view of human nature than the view hitherto
taken by rationalism and intellectualism, (/3) their
emphasis upon the freedom and the initiative 2

tion, I append the following quotation as symptomatic of his value
as a spiritual teacher in our scientific age: " As regards human in-
telligence (Creative Evolution, pp. 145-6) it has not been sufficiently
noted that mechanical invention has been from the first its essential
feature, that even to-day our social life gravitates around the manufacture
and use of artificial instruments. . . . This we hardly realise, because it
takes longer to change ourselves than to change our tools. ... In thousands
of years, when seen from the distance, only the broad lines of our present
age will be visible, our wars and our revolutions will count for little, even
supposing they are remembered at all, but the steam-engine, and the
procession of inventions of every kind that accompanied it, will perhaps
be spoken of as we speak of the bronze or of the chipped stone of pre-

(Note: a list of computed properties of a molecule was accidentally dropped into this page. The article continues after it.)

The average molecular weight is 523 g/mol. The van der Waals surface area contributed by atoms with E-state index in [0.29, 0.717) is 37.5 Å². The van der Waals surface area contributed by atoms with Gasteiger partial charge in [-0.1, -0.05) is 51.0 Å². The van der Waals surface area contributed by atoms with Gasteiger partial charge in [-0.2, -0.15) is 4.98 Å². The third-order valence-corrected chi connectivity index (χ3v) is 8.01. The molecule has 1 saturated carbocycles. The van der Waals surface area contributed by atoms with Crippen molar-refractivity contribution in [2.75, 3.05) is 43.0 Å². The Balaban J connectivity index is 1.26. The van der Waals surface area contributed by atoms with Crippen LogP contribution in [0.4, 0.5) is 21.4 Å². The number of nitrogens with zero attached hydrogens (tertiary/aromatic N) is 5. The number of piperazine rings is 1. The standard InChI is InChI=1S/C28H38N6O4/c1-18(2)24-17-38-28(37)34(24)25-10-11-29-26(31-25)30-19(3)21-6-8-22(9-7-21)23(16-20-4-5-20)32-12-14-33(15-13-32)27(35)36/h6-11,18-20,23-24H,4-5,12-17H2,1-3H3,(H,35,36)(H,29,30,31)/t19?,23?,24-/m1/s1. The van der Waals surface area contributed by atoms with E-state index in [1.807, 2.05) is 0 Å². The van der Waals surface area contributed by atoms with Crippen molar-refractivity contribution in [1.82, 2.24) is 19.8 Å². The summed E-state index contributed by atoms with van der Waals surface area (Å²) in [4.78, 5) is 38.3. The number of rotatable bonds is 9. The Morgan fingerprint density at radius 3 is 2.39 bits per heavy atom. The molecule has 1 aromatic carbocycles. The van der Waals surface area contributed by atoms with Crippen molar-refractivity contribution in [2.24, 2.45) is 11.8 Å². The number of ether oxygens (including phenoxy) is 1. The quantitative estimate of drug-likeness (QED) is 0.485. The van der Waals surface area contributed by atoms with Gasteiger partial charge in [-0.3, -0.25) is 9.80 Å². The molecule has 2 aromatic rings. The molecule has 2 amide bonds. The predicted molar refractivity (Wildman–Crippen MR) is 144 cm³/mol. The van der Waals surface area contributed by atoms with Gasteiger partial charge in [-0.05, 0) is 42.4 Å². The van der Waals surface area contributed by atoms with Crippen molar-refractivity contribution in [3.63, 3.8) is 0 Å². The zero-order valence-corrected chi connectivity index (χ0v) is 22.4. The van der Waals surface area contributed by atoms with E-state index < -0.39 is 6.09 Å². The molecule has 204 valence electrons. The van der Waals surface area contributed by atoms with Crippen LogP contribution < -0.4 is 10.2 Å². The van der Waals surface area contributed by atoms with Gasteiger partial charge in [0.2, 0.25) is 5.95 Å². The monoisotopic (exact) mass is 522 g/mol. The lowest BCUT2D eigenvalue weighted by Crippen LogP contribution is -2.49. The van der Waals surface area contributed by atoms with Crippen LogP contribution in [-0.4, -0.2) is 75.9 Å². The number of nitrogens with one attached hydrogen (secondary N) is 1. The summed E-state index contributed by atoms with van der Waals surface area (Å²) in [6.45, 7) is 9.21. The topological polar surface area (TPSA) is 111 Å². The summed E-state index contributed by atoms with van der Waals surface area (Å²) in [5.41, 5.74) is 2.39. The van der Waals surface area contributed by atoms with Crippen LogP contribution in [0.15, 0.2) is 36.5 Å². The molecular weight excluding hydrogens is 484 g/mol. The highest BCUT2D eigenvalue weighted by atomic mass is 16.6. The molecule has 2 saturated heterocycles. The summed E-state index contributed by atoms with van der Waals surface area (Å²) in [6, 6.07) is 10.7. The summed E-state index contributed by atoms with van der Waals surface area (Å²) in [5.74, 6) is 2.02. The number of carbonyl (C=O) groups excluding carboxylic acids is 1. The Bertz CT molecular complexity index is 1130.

historic times ; it will serve to define an age."

1 I find this in Bergson's whole attribution of much of our " per-
ceptual " and " scientific " knowledge of things to the " needs of
action," and in the detailed reasons that we attempt on pp. 236-238 to
indicate for his polemic against rationalism.

2 This confirmation I find in Bergson's whole philosophy of per-
ception and sensation referred to on p. 236, and in his idea of a living
being as a " centre of action " or " a centre of indetermination." In
fact it is obvious that he is one of the very greatest of the upholders
of the "freedom" of the life of the individual, and of the fact that
each new individual contributes something new of its own to the sum-
total of existence, to the life of its species, and to the life of the world.
Of course there is no more an explanation in his teaching of the causes